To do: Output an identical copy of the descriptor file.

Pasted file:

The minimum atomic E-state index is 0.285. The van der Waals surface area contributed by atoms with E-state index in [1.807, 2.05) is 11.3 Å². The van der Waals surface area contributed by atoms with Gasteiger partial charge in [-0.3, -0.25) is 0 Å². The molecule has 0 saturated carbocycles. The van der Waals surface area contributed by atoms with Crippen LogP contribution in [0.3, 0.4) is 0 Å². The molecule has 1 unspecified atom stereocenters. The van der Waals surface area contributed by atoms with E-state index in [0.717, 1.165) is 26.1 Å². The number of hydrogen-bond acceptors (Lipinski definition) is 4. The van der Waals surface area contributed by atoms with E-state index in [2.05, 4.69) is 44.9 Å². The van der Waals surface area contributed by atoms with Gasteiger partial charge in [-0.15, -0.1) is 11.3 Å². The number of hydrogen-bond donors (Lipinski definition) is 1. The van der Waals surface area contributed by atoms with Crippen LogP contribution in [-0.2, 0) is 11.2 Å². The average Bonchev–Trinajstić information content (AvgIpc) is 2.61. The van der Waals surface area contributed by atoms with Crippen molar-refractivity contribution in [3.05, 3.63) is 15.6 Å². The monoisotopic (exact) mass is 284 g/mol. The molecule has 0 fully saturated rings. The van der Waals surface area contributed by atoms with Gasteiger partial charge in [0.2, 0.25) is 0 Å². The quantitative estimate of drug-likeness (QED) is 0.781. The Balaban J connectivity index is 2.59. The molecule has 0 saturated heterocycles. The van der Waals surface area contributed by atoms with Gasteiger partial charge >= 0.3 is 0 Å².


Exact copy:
The minimum atomic E-state index is 0.285. The van der Waals surface area contributed by atoms with E-state index in [1.807, 2.05) is 11.3 Å². The van der Waals surface area contributed by atoms with Gasteiger partial charge in [-0.3, -0.25) is 0 Å². The molecule has 0 saturated carbocycles. The van der Waals surface area contributed by atoms with Crippen LogP contribution in [0.3, 0.4) is 0 Å². The molecule has 1 unspecified atom stereocenters. The van der Waals surface area contributed by atoms with E-state index in [0.717, 1.165) is 26.1 Å². The number of hydrogen-bond acceptors (Lipinski definition) is 4. The van der Waals surface area contributed by atoms with E-state index in [2.05, 4.69) is 44.9 Å². The van der Waals surface area contributed by atoms with Gasteiger partial charge in [-0.15, -0.1) is 11.3 Å². The number of hydrogen-bond donors (Lipinski definition) is 1. The van der Waals surface area contributed by atoms with Crippen LogP contribution in [-0.2, 0) is 11.2 Å². The average Bonchev–Trinajstić information content (AvgIpc) is 2.61. The van der Waals surface area contributed by atoms with Crippen molar-refractivity contribution in [3.05, 3.63) is 15.6 Å². The monoisotopic (exact) mass is 284 g/mol. The molecule has 0 fully saturated rings. The van der Waals surface area contributed by atoms with Gasteiger partial charge in [0.2, 0.25) is 0 Å². The quantitative estimate of drug-likeness (QED) is 0.781. The Balaban J connectivity index is 2.59. The molecule has 0 saturated heterocycles. The van der Waals surface area contributed by atoms with Gasteiger partial charge >= 0.3 is 0 Å².